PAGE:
The great resignation explained (for regular folks) and some solutions to go with it

In my two decade career working in Human Resources, I have never witnessed an exodus of employees like this before. Here's my take on why it's happening now.

The great resignation explained (for regular folks) and some solutions to go with it
Photo by Nick Fewings / Unsplash

I have worked in HR for twenty years. I have seen all sorts of things in dozens of different industries. I worked through SARS, economic upswings and downswings, and many different governments. Let me be very clear that I have NEVER seen a mass exodus of employees like this and there are some very good reasons for it.

To start, a quote "We are entering an age of employee activism that may well upend our assumptions about power in organizations"

So, what does this look like in reference to "the great resignation"? Let me break it down.

Retirement - people who may have worked even 10 years longer looked at their world during a pandemic and decided that this was not what they wanted. People in their 50s who had planned to work longer have sold houses in urban areas and bought small places in the country. They have done the math and will make it work with some consulting or freelancing.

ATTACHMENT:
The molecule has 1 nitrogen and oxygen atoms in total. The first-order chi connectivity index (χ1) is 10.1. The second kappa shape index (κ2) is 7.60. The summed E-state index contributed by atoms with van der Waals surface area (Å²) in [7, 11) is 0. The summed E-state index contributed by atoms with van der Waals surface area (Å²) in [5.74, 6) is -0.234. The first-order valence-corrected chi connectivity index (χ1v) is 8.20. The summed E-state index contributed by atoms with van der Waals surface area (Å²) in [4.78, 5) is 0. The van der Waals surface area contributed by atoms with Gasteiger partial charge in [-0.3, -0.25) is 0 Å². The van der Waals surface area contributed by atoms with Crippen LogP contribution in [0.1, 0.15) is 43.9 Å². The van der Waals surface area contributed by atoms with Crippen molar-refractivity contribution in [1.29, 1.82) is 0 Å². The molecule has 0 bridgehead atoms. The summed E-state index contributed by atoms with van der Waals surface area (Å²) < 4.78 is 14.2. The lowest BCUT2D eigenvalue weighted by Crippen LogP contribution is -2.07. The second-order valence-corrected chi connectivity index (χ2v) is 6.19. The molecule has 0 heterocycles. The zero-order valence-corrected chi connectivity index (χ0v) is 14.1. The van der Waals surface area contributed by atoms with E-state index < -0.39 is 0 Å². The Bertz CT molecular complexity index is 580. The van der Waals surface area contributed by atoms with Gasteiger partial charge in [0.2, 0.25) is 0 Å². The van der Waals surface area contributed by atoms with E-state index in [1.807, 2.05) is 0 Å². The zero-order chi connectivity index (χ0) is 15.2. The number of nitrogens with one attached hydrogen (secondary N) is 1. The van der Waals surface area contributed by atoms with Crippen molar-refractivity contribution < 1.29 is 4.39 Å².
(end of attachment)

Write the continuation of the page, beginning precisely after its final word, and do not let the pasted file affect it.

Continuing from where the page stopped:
Childcare - To say that women bore the brunt of the pandemic is now laughable to even have to mention. The world relies on women's unpaid labour - in all levels of work, women have been decimated by society's unrealistic expectations. Women exited the workforce in alarming numbers, and they have been unable to return. Unstable daycare, unavailable childcare, and the mental health challenges they face due to the absolute trauma of working 24 hours a day 7 days a week for 2 years mean they are not ready to return - not yet.

Short-term and Long-Term Leave - I did disability case management for years. I know what normal rates of leaves look like. These are not them friends. Stress leave, stress-induced medical complications, long COVID, and all the previous reasons that people took leave mean that an alarming number of people are on leave at this very moment.

Career Change Part 1 (2020 - 2021) - COVID meant that a large number of workers were suddenly unemployed - airlines, servers, restaurant staff, theatre employees, and more. While they were trying to stay safe - many of them found the time to aim for something new. Many of them decided to head in a new direction. Many of them have found a whole new career. But this means that specific sectors are short-staffed, and many have no job openings. So, it is a weird pattern.

Career Change Part 2 (2022 - present) What do you get when people attack nurses and doctors and call them liars? What do you get when our government goes after teachers and education workers?  When they continue to publicly attack the women. Well, just the same thing that you would do. They are leaving.

Shocking that when you refuse to give a cost-of-living increase to people, they leave.

Shocking when you purposefully underfund education and healthcare people leave. (I am certain this is being done intentionally) For reference please see the following: